Fact vs. Fiction: The truth about breast cancer

Author: Ivanhoe Newswire
Published: Updated:
Breast cancer ribbon. (Credit: CBS)
Credit: CBS

October is breast cancer awareness month. Did you know breast cancer is the most common cancer among American women?

While there’s a lot of information out there about the disease, it’s not all true.

You’ve seen the pink ribbons and the catchy slogans, but how much do you really know about breast cancer?

While organizations do a good job of promoting awareness, there are a lot of myths out there.

For instance, some people think that only women can get breast cancer. Each year more than two thousand men will be diagnosed with breast cancer and more than 400 will die. Another fallacy: if you have breast cancer, you’ll always have a lump. The reality is breast cancer might not cause a lump, especially when it first develops.

Annual mammograms are a foolproof way to detect breast cancer early, again, not true!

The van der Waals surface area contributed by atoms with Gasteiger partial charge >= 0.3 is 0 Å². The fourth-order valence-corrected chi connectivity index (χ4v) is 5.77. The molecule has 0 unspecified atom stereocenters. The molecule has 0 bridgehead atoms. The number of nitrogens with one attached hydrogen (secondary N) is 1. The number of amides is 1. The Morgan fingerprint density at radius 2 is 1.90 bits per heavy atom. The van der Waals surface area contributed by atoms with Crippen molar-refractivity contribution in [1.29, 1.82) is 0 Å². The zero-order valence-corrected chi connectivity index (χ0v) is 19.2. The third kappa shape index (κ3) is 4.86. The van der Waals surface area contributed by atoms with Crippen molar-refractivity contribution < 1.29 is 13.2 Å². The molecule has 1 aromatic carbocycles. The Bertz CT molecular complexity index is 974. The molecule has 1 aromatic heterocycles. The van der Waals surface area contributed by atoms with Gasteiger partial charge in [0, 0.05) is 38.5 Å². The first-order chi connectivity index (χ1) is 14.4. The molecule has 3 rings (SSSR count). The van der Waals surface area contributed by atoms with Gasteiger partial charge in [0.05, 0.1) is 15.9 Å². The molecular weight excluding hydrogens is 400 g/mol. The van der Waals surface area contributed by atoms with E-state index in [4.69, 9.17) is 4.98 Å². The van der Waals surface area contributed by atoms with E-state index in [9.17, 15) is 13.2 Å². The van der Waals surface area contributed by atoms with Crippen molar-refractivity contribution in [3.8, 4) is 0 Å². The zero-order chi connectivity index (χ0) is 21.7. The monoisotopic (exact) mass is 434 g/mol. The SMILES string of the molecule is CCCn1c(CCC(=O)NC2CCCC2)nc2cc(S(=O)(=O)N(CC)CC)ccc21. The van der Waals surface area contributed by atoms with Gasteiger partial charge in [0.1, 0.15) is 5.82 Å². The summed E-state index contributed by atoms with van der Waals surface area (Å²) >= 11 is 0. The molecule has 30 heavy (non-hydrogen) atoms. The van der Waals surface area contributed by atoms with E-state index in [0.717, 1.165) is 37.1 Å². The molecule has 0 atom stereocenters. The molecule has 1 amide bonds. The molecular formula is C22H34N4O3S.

Although they’re important tools, about 20 percent of breast cancers are missed on mammogram screenings.

Another myth is that deodorants, hair dyes, or underwire bras can cause breast cancer.

There’s no scientific evidence to support this link. Our last false claim: if you carry the BRCA gene mutation, you’re doomed to get breast cancer.

The truth is not everyone who carries BRCA mutations will develop cancer. Separating fact from fiction when it comes to breast cancer.

Another myth is that if you don’t have a family history, you won’t get breast cancer.

This is simply not true. In fact, most people diagnosed with breast cancer have no known family history. And only five to ten percent of breast cancers are believed to be hereditary

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